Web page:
The protests that started in October 2019 ushered in a new political era in Iraq. For the first time in the post-2003 process of democratic transition, a government was forced to resign due to popular pressure.
The resignation of Prime Minister Adil Abdul-Mahdi’s cabinet forced the Iraqi political leadership to face contentious constitutional and procedural questions about government formation. Iraq’s constitution contains many ambiguities about the prime minister selection process even under usual circumstances (i.e. following a regularly scheduled election). The challenging situation was exacerbated by a reckless combination of both politicizing the interpretation of the constitution and circumventing it entirely.
Prime Minister Abdul-Mahdi prophetically advised his opponents to agree on his successor before he submitted his resignation, for he knew that the Iraqi political framework would not function in the vacuum that would result from his absence. His fears were well-justified. The chaos that ensued following his resignation nearly paralyzed Iraq’s leadership, as they struggled to deal with mass gatherings of angry protesters with a broad list of demands, a dangerous escalation of the US-Iran conflict that played out on Iraqi soil over recent months, and the COVID-19 pandemic.
After exceeding the constitutionally mandated deadline to choose a new prime minister and transparently exhausting all the loopholes to buy time to create a political consensus, President Barham Salih designated Mohamed Tawfik Allawi to form a government. Despite the selection, objections from various powerful political blocs ground the process to a halt. The Council of Representatives failed to reach a quorum twice and Allawi’s cabinet was not put up for a vote. Salih, then, designated Council of Representatives Member Adnan Alzurfi to form a cabinet, but Alzurfi’s candidacy caused deep cleavages within the Shia political blocs and he was forced to withdraw his nomination before a confirmation session could be scheduled.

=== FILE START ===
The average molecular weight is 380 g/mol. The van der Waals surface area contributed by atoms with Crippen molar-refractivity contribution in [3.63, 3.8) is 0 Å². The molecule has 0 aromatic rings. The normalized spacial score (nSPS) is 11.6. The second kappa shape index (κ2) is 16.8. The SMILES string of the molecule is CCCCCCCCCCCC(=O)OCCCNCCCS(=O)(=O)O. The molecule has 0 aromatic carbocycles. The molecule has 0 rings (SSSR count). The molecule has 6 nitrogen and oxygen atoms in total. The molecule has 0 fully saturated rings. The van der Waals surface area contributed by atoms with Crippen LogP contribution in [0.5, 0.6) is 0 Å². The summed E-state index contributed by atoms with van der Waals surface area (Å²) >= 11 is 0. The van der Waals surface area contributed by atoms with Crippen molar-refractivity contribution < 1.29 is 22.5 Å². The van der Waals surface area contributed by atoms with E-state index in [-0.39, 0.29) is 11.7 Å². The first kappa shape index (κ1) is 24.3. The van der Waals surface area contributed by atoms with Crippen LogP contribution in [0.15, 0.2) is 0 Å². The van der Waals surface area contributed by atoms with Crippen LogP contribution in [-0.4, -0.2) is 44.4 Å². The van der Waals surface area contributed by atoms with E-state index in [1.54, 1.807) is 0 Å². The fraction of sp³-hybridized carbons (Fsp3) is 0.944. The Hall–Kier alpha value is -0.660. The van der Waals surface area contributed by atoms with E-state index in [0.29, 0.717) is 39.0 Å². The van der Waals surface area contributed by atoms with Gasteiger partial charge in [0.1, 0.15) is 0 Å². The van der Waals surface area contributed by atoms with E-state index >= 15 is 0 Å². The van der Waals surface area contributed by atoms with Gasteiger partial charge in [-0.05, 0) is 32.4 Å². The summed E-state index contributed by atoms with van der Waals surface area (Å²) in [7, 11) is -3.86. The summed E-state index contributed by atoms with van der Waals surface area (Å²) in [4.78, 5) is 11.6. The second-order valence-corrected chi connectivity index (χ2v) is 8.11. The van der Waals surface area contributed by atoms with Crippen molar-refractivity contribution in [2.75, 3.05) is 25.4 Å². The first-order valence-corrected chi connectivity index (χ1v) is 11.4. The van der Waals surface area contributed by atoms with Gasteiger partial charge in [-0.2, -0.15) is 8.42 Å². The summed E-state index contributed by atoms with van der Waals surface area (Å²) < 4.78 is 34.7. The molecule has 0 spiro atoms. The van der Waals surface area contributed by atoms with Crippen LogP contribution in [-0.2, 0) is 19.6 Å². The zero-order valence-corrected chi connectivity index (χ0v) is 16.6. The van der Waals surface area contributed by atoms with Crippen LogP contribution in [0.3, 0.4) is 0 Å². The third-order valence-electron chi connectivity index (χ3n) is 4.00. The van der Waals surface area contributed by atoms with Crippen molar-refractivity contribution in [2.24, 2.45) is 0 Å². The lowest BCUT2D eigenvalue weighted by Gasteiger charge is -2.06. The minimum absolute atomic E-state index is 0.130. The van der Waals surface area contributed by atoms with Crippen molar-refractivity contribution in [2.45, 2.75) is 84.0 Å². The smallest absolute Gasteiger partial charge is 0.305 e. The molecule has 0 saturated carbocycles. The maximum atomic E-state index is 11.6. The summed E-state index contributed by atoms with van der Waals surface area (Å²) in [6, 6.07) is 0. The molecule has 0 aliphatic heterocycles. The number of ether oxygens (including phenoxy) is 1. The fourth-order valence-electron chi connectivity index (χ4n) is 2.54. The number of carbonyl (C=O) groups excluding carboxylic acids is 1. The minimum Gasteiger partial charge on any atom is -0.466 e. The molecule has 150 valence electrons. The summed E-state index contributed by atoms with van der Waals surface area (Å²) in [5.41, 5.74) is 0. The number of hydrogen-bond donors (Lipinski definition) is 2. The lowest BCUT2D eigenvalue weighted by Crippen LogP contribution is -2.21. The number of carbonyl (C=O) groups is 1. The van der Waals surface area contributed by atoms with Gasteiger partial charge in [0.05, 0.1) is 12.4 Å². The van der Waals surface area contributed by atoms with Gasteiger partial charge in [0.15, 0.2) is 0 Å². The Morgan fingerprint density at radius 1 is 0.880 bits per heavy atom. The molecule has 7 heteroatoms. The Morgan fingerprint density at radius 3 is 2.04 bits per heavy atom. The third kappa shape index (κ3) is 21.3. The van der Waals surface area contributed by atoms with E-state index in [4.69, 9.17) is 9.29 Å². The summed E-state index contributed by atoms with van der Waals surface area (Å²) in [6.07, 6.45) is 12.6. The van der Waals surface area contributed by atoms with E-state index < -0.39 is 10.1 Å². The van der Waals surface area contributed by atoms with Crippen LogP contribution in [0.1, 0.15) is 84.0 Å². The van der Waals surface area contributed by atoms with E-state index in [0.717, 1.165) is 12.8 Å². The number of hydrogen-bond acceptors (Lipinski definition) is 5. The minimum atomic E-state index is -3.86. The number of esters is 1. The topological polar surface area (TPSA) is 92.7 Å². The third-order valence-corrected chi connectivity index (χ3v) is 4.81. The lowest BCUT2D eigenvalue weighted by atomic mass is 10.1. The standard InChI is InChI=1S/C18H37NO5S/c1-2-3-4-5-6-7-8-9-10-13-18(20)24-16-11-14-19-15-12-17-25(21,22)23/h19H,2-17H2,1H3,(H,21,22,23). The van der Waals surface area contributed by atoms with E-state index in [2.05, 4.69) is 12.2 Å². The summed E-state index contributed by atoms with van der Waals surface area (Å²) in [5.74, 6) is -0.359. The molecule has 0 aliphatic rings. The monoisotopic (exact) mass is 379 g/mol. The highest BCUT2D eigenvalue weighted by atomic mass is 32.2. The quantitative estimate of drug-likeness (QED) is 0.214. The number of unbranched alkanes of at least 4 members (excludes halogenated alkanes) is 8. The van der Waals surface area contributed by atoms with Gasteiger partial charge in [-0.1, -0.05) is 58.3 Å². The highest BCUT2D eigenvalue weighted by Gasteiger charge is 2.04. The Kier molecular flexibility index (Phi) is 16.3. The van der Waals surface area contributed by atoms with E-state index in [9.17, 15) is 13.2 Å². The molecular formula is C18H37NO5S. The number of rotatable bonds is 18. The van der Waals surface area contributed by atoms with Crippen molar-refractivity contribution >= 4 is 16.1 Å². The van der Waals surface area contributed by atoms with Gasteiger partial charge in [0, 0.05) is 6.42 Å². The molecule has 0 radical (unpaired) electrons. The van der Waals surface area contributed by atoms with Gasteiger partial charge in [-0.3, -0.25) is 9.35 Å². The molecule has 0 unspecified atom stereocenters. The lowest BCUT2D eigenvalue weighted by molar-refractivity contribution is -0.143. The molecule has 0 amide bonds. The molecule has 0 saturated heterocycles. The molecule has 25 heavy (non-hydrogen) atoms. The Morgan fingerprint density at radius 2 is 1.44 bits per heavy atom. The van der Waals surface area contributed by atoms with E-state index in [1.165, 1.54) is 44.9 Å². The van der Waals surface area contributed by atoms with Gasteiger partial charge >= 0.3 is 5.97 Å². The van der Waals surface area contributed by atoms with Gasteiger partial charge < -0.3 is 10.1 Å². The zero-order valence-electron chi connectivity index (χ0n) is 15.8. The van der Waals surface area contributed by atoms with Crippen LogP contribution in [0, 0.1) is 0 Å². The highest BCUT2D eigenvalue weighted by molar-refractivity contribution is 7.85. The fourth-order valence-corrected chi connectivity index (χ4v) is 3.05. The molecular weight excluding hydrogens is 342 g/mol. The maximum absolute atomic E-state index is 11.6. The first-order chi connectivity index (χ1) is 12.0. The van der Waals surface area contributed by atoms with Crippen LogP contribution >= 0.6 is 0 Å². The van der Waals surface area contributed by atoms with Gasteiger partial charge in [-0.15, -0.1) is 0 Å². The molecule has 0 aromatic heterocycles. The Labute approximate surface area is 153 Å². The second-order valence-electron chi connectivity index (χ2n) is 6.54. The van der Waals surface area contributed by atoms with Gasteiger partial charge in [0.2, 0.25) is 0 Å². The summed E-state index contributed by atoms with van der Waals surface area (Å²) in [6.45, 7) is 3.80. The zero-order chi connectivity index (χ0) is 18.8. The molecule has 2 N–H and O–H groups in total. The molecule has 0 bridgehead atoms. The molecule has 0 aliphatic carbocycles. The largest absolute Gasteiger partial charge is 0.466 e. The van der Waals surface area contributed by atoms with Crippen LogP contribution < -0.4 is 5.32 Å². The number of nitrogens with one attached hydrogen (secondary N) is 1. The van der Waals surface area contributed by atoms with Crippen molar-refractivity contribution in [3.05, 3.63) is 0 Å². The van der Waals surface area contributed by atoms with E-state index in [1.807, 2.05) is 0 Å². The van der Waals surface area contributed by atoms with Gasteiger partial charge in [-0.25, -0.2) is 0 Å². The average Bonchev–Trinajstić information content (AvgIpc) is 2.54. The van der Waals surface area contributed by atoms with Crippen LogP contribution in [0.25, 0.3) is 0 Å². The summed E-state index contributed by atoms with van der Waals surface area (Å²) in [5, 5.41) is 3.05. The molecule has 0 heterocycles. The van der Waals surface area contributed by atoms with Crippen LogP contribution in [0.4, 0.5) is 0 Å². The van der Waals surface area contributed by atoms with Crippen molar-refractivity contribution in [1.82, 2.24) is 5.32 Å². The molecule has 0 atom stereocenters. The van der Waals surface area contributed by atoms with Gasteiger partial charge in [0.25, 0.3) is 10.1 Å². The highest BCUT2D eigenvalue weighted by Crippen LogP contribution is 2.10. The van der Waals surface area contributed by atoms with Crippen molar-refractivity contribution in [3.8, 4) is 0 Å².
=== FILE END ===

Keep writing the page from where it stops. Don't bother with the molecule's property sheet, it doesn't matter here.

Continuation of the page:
Salih, next, designated a third candidate, National Intelligence Chief Mustafa Al-Kadhimi to form a cabinet. Al-Kadhimi was supported by a Shia consensus and, absent any major disputes over the negotiations of “who gets what,” he will be confirmed as Iraq’s new prime minister. But this will only be the beginning of the formidable challenges Al-Kadhimi will face.
The next Iraqi government will have to deal with the accumulation of problems that forced Abdul-Mahdi’s government out of office as well as the crises that emerged thereafter. Immediately after his confirmation, Al-Kadhimi’s government will be faced with the unenviable task of finding ways to run the state with a small fraction of the revenues Iraq typically receives from oil exports due to sharply declining prices. The government must also make urgent efforts to continue to contain the spread of coronavirus despite Iraq’s depleted healthcare system. Iraq will need to secure as much support as possible from the international community, which is difficult, since, the entire world is consumed with battling the pandemic and there is a scarcity of resources worldwide.
The new government must also continue the fight against terrorism and address the problem of militant groups that defy state authority, who are, at the same time, partners in the fight against terrorism and formally considered part of the Iraqi security forces. This is a domestic and international demand that must be handled delicately to ensure that the cure is not worse than the disease, as was the case when the disbanding of Saddam Hussein’s security forces in post-2003 was utterly bungled.